Tensions rise as farmers wait on repairs

HOOKING UP: Repair crews work on a twisted centre pivot at a Methven farm.
HOOKING UP: Repair crews work on a twisted centre pivot at a Methven farm.

The worst of the irrigators wrecked by the September windstorm have needed $500,000 worth of repairs, and as many as 15 Canterbury farmers are reaching desperation point waiting for expensive parts to arrive from overseas.

Irrigator crews working overtime believe they will have more than 80 per cent of the repairs off their books by Christmas, with one company having finished only 60 per cent.

Some of the worst-hit arable farmers remain without irrigator access to water their crops, and the last of the corner arm repairs may take until March to complete.

Irrigation New Zealand chief executive Andrew Curtis said most companies were confident they would have most of the repairs finished within the next few weeks.

"Overall, most people have some form of irrigation operating on their properties. However, we are aware of 10 to 15 people that have not. Life is getting quite tense for these people particularly.

"Many are coping on pastoral farms because they can bring in feed and manage feed, but if they are cropping farmers, they have major problems, because you cannot take a crop out and put it somewhere else."

The 20 millimetres of rain that fell on farms this week might have given some farmers a reprieve.

Repair teams are being urged to keep in close contact with farmers about their work schedules.

Complicating the situation is that there seem to be more irrigator breakdowns than normal, possibly a result of the strain they suffered during the storms.

Curtis said companies had made good progress with repairs, considering the scale of the damage, but this would be cold comfort to the farmers who needed repairs the most.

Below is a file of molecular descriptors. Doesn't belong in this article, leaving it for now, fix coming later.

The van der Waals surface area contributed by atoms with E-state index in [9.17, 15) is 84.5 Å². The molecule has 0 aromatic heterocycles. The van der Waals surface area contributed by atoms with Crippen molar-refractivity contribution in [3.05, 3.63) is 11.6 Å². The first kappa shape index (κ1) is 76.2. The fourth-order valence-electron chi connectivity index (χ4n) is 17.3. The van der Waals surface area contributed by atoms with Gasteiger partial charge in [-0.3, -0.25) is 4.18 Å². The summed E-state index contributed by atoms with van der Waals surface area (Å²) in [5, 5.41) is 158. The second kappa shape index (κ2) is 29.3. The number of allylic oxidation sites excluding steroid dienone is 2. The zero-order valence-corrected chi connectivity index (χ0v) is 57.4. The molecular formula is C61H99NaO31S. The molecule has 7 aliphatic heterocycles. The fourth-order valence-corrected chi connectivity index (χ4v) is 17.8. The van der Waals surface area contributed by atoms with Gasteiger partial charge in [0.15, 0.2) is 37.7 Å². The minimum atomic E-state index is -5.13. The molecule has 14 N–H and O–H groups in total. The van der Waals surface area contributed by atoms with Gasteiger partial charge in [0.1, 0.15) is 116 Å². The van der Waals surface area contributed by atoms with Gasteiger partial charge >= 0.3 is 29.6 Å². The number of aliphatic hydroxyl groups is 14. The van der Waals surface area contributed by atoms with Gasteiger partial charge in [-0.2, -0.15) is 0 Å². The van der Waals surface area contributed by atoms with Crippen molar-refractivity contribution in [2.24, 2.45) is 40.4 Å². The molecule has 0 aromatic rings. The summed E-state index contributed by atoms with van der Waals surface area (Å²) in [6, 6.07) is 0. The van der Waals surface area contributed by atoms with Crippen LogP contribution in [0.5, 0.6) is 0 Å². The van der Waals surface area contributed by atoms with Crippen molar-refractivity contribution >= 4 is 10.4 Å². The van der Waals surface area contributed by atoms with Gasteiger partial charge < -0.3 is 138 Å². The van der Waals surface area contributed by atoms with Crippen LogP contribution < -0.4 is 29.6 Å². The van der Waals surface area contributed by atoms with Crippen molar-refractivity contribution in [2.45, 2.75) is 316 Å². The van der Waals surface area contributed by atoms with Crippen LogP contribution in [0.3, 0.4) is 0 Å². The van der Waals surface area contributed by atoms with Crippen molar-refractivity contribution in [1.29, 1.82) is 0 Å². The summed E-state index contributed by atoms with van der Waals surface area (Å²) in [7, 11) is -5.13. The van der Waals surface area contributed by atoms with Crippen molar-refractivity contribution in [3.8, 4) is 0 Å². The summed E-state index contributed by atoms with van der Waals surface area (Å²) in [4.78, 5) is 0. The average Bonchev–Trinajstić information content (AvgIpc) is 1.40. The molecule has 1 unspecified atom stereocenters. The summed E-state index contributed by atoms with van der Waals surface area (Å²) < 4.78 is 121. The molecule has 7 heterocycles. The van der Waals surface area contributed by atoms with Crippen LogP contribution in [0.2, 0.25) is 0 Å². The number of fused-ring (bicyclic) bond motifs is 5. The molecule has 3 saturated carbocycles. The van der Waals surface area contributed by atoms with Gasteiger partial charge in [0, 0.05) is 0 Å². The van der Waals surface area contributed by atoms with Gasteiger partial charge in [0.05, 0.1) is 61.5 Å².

He said farmers had reported insurers dealing with claims quickly, apart from a few "awkward and obstructive" assessors.

"There is quite large money involved, and the companies are having to outlay millions of dollars to bring in parts in shipments.

"There have been a few issues, from what I have heard, of people not being as helpful as they could.

"We have jobs of $500,000-plus, and a large pivot will be in excess of that."

Farmers might end up with newer systems after the repairs, but this did not detract from the costs they had incurred from having irrigators out of commission, he said.

Some farmers have resorted to No 8 wire ingenuity to get their systems operating again. Irrigation Logistics is close to completing work on about 12 wind- damaged irrigators, and has imported nine centre pivots to replace wrecked units.

Director Kent Opie said the worst centre pivot took a week to repair.

"They have a concrete centre point with three to four tonnes of concrete, and the wind was that strong it pulled the main pivot point out of the concrete, and that was a 13-span irrigator about 600 metres long. "That's the worst case we have seen, and only four spans were standing out of 13."

Opie said his business had been fortunate to get a delivery of parts within four weeks, after engineer John Quirk spent long hours finalising a parts list for nine centre pivots. The company was moving on to new builds and servicing work, he said. New touchscreen models were allowing farmers to run centre pivots and control effluent disposal and variable rate irrigation from computers, laptops and mobile phones.

The Press